Scott, William Kerr
17 Apr. 1896–16 Apr. 1958
William Kerr Scott, U.S. senator, North Carolina governor, and agricultural leader, was born at Haw River in Alamance County. He was the sixth of eleven children of Robert Walter and Elizabeth Josephine Hughes Scott. A farmer by profession, his father served in the North Carolina General Assembly and was a member of the State Board of Agriculture and a trustee of North Carolina State College. His mother died when Kerr (pronounced kär) was eighteen.
Scott attended Alamance County public schools, graduating from Hawfields High School in 1913. Four years later he received a B.S. degree in agriculture from North Carolina State College, where he excelled in track and debating.
Following a brief stint as emergency food production agent for the U.S. Department of Agriculture, he enlisted as a private in the U.S. Army Field Artillery. Shortly after receiving his army discharge, Scott purchased 224 acres of land near his birthplace and began a lifelong career as a farmer. In 1920 he was elected master of the North Carolina State Grange. As master, he supported rural electrification during the early days of the Great Depression. From 1934 to 1936 he served as regional director for the Farm Debt Adjustment Program, Resettlement Administration.
Scott first ran for public office in 1936, when he waged a successful campaign for the post of North Carolina commissioner of agriculture, defeating incumbent William A. Graham. Serving for three terms, he led a successful effort to rid the state of Bang's disease, an ailment afflicting cattle. In 1938 the Progressive Farmer, a leading farm journal, named Scott Man of the Year, citing his attempts to revitalize the State Department of Agriculture.
By 1948, when Scott resigned as commissioner of agriculture to seek the state's highest office, he had established a broad base of support among Tar Heel farmers. Placing second in a field of six candidates in the May Democratic primary, he requested a runoff against state treasurer Charles M. Johnson. Scott's advocacy of improved roads and his plea for ending the state's "deficit in services" resulted in his victory over Johnson in the 26 June runoff primary. In the November general election he easily defeated Republican candidate George M. Pritchard of Asheville, thus becoming the first farmer to be elected governor in the twentieth century.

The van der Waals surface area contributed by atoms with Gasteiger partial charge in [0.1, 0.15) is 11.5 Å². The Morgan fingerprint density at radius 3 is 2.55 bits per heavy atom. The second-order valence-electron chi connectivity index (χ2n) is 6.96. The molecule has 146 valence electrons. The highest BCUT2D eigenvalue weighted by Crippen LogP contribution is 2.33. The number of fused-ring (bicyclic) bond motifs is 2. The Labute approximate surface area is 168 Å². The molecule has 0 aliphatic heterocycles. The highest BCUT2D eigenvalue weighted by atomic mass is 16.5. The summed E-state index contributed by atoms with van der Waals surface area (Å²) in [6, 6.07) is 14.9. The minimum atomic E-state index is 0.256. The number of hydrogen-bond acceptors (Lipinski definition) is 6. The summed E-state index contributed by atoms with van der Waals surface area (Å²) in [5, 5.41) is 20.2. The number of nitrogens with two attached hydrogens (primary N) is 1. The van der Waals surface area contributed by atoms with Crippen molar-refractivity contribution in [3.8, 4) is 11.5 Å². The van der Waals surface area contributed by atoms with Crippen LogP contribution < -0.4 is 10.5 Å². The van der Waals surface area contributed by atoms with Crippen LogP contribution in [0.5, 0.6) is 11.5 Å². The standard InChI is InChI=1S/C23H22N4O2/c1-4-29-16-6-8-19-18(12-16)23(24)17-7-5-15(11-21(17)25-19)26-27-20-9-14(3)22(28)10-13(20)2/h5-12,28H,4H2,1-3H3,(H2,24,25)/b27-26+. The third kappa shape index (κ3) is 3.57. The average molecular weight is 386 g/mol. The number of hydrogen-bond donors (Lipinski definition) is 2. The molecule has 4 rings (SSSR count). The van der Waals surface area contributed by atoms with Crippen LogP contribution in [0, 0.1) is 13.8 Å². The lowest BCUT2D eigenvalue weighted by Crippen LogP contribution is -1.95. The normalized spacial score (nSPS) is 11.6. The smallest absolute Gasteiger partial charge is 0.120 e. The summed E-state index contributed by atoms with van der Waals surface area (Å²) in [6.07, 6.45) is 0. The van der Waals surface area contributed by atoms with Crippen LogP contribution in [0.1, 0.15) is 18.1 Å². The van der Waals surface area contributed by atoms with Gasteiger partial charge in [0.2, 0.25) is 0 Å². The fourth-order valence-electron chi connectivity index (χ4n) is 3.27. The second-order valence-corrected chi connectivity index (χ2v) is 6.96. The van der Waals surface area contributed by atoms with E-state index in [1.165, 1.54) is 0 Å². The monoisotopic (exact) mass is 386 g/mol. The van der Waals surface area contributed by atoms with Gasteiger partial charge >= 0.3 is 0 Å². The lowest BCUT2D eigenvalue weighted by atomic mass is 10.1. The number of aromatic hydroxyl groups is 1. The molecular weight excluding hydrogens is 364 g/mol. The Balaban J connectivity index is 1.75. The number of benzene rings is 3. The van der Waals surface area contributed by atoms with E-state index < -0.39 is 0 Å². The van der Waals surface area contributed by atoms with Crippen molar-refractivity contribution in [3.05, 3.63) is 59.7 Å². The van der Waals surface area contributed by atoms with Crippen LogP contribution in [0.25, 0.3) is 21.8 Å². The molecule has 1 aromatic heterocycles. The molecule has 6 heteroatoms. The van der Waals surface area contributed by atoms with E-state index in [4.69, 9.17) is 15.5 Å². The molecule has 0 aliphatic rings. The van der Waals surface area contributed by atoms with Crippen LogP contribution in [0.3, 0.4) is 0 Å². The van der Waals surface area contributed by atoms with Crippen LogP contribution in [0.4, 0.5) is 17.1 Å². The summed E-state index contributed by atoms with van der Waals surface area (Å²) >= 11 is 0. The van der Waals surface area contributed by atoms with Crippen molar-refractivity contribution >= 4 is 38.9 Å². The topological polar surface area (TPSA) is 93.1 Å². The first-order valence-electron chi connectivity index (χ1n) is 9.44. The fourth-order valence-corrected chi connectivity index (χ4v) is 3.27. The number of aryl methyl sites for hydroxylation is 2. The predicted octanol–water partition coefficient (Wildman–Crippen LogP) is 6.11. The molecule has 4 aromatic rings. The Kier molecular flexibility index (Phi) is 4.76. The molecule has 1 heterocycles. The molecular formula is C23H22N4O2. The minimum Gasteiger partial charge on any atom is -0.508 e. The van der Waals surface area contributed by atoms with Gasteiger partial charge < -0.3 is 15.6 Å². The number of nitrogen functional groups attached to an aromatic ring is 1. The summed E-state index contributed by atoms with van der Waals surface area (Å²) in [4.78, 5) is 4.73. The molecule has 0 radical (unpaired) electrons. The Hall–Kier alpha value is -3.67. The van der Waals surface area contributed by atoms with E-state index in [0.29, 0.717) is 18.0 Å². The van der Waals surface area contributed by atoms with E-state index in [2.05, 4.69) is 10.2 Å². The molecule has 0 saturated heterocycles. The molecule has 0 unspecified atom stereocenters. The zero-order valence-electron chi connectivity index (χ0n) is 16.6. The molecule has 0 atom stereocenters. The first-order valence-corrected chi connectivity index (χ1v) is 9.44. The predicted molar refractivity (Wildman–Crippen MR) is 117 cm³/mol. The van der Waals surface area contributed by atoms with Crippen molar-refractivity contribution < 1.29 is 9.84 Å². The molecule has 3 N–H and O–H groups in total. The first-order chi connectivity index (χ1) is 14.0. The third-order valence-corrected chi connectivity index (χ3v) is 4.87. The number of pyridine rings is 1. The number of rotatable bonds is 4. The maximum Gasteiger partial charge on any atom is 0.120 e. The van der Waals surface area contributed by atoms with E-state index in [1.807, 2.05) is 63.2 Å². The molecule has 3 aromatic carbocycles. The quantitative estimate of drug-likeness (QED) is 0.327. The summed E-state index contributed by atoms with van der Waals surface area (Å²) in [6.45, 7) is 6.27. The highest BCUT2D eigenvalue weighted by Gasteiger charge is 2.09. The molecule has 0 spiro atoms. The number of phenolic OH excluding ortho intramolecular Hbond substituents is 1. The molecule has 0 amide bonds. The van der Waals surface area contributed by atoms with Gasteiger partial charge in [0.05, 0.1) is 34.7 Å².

In his 6 Jan. 1949 inaugural address, Scott assigned top priority to road construction and improvement and public school construction. His effective leadership was a major factor in voter approval of a $200 million bond issue for construction of a secondary road system and a $25 million bond issue for expansion of public schools in a 4 June 1949 referendum. Both bond issues were major projects in Scott's "Go Forward" program, much of which was enacted into law by the 1949 General Assembly.
Scott's energetic leadership was directly responsible for expansion of electric and telephone service in the state's rural areas. During his term as governor 21,000 miles of power lines were strung to homes occupied by almost 150,000 people.
At a time when racial segregation was firmly embedded in the state's social fabric, Governor Scott appointed the first black to serve on the State Board of Education and ordered elimination of salary discrimination against staff members at the mental hospital for blacks in Goldsboro. Moreover, recognizing the need to utilize the latent talents of North Carolina women, he appointed more women to state boards and commissions than any of his predecessors. Particularly significant was his selection of Miss Susie Sharp of Rockingham County as the first female superior court judge in the state's history.
Progressive measures proposed by Scott during his term included lowering the minimum voting age to eighteen, stricter enforcement of existing liquor laws and a statewide referendum on the question of liquor sales, stream pollution control, minimum wage legislation, and reinstatement of the 1947 motor vehicle inspection law repealed by the 1949 General Assembly.